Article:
A MENTALLY ILL killer who stopped taking his medication and slit his disabled neighbour's throat in Thamesmead has been sectioned indefinitely, a court heard today.
Daha Mohamed, 51, of Abbotts Close, denied murdering Colin Greenway in his ground-floor flat in June last year but pleaded guilty to manslaughter on the grounds of diminished responsibility.
Prosecutor Simon Denison QC accepted the plea at the Old Bailey today (Jan 27).
Mr Greenway, who was mostly confined to a wheelchair after having had a partial amputation to his leg, was found dead in his flat at around 2pm on June 15 by a friend who recalled a "strong smell of bleach" at the scene.
The 55-year-old had been battered, hit around the head with a flower pot and had his throat cut with a ten-inch carving knife.
Mr Denison told the court: "She saw Mr Greenway lying on the floor, his wheelchair was on its side, a terracotta flower pot had been smashed and was in pieces next to his head.
"There was a big pool of blood next to his head. He was obviously dead."
The court heard later the same day, Mohamed walked to Belmarsh prison in Woolwich where he told a dog-handler: "I want to report a murder."
He later told police: "I have killed my neighbour. It happened this morning."
After he was arrested, he added: "When I went into his room, I was not in my mind."
In an interview with police, Mohamed refused to answer any questions, except to say he did not get on with his neighbours and later gave inconsistent accounts of what happened.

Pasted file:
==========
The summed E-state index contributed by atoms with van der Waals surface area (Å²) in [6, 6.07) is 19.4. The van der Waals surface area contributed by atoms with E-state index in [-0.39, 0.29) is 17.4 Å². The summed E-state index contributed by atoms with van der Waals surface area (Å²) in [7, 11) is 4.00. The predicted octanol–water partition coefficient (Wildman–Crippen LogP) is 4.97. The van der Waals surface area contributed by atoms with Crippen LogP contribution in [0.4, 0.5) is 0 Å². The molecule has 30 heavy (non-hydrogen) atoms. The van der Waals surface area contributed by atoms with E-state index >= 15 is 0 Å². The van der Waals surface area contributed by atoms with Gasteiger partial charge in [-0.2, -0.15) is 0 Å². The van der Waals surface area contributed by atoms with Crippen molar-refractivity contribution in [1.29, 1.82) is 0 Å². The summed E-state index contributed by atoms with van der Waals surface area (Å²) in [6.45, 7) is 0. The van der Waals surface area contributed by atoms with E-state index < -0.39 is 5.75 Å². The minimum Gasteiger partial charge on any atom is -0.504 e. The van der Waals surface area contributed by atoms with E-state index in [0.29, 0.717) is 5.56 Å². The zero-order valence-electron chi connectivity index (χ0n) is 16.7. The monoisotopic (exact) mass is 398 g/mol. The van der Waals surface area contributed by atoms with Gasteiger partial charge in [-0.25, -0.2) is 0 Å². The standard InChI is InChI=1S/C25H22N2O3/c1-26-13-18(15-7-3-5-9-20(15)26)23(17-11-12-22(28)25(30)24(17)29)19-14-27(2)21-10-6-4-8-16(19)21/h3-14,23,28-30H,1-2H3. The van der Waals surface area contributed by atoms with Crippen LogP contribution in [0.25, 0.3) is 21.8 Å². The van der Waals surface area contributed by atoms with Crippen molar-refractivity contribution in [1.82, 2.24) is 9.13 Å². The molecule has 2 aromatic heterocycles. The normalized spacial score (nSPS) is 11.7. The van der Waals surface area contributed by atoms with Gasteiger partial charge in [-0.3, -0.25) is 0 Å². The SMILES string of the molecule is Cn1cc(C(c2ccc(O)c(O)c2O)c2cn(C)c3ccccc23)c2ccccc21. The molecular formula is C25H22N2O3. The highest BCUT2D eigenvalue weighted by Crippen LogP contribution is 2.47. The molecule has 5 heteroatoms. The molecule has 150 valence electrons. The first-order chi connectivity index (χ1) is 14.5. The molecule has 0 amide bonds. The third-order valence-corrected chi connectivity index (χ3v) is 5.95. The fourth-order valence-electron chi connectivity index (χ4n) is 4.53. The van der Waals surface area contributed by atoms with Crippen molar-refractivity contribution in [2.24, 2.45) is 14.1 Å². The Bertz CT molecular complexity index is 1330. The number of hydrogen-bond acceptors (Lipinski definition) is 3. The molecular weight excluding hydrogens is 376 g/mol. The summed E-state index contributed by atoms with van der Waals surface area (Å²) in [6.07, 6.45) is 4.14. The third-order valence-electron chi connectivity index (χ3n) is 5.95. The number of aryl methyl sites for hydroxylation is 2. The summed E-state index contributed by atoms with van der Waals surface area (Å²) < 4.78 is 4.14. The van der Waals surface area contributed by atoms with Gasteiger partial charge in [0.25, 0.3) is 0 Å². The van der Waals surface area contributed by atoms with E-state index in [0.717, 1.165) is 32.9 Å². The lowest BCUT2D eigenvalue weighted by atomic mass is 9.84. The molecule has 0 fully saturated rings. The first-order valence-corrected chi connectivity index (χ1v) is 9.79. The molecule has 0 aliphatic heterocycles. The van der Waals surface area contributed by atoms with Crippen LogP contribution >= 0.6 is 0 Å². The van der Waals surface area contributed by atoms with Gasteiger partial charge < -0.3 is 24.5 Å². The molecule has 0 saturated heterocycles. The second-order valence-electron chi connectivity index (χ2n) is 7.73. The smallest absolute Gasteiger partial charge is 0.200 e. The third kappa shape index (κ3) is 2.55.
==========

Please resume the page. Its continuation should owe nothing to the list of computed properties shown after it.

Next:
At 2.55am on June 16, he told police: "I have killed a man. he assaulted me and attacked me therefore I plead self-defence."
At 3.22am, he said: "When I killed the man, I had a blackout because I didn't take my medication for a month."
In an another interview that day, Mohamed alleged Mr Greenway had confronted him outside his front door and slapped him.
The day before his death, Mr Greenway had told a neighbour about an argument about Mohamed, who had been sleeping in the corridor between their flats.
Mr Greenway had complained about not being able to sleep because Mohamed "was banging and banging all night".
Mohamed, who lived in the flat opposite Mr Greenway, came to the UK as an asylum seeker in 1997 to escape war-torn Somalia.
Since then, he has had periods of significant mental illness which required in-patient treatment. He was diagnosed with paranoid schizophrenia which was later changed to bipolar disorder and required medication.
The court heard Mohamed had become violent two times after he stopped taking his medication - although none led to convictions.
In April last year, Mohamed entered a Greenwich health centre and asked if his medication was still necessary and in the month before the killing, he had stopped taking it.
Consultant psychiatrist Rachel Daly, from Oxleas NHS Trust, told the court at the time of the killing, Mohamed was suffering from a schizophrenic psychosis and was not able to form a rational judgement or exercise self-control.
In a victim impact statement, Mr Greenway's sister Sue Livingston said: "He was a real character and would help anybody even through his bad times.
"He hasn't got a bad bone in his body - he wouldn't bother anybody.
The news of his death has been unbearable for all my brothers and sisters."
Judge Stephen Kramer QC told Mohamed: "It is clear to me that particularly if you stop taking your medication, you pose a serious risk to members of the public."
He ordered Mohamed to be detained under sections 37 and 41 of the Mental Health Act at the Bracton Centre in Dartford.